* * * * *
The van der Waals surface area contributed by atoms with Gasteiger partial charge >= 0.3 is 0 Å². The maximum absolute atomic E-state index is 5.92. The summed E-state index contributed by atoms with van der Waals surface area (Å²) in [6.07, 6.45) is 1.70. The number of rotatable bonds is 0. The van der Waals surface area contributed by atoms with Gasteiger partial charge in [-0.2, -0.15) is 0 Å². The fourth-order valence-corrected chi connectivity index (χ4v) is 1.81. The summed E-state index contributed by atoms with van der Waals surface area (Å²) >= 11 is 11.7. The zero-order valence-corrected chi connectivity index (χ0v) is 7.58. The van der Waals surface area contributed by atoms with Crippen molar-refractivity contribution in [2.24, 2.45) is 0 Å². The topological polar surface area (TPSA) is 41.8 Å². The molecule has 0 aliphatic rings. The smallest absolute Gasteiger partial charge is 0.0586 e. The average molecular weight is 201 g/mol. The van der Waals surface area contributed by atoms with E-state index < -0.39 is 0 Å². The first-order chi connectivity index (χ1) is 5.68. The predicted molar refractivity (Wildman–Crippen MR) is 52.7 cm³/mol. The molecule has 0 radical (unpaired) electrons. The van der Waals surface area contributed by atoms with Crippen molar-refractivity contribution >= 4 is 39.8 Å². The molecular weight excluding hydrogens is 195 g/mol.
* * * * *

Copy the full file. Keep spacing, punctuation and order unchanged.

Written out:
The van der Waals surface area contributed by atoms with Gasteiger partial charge >= 0.3 is 0 Å². The maximum absolute atomic E-state index is 5.92. The summed E-state index contributed by atoms with van der Waals surface area (Å²) in [6.07, 6.45) is 1.70. The number of rotatable bonds is 0. The van der Waals surface area contributed by atoms with Gasteiger partial charge in [-0.2, -0.15) is 0 Å². The fourth-order valence-corrected chi connectivity index (χ4v) is 1.81. The summed E-state index contributed by atoms with van der Waals surface area (Å²) >= 11 is 11.7. The zero-order valence-corrected chi connectivity index (χ0v) is 7.58. The van der Waals surface area contributed by atoms with Crippen molar-refractivity contribution in [2.24, 2.45) is 0 Å². The topological polar surface area (TPSA) is 41.8 Å². The molecule has 0 aliphatic rings. The smallest absolute Gasteiger partial charge is 0.0586 e. The average molecular weight is 201 g/mol. The van der Waals surface area contributed by atoms with E-state index < -0.39 is 0 Å². The first-order chi connectivity index (χ1) is 5.68. The predicted molar refractivity (Wildman–Crippen MR) is 52.7 cm³/mol. The molecule has 0 radical (unpaired) electrons. The van der Waals surface area contributed by atoms with Crippen molar-refractivity contribution >= 4 is 39.8 Å². The molecular weight excluding hydrogens is 195 g/mol.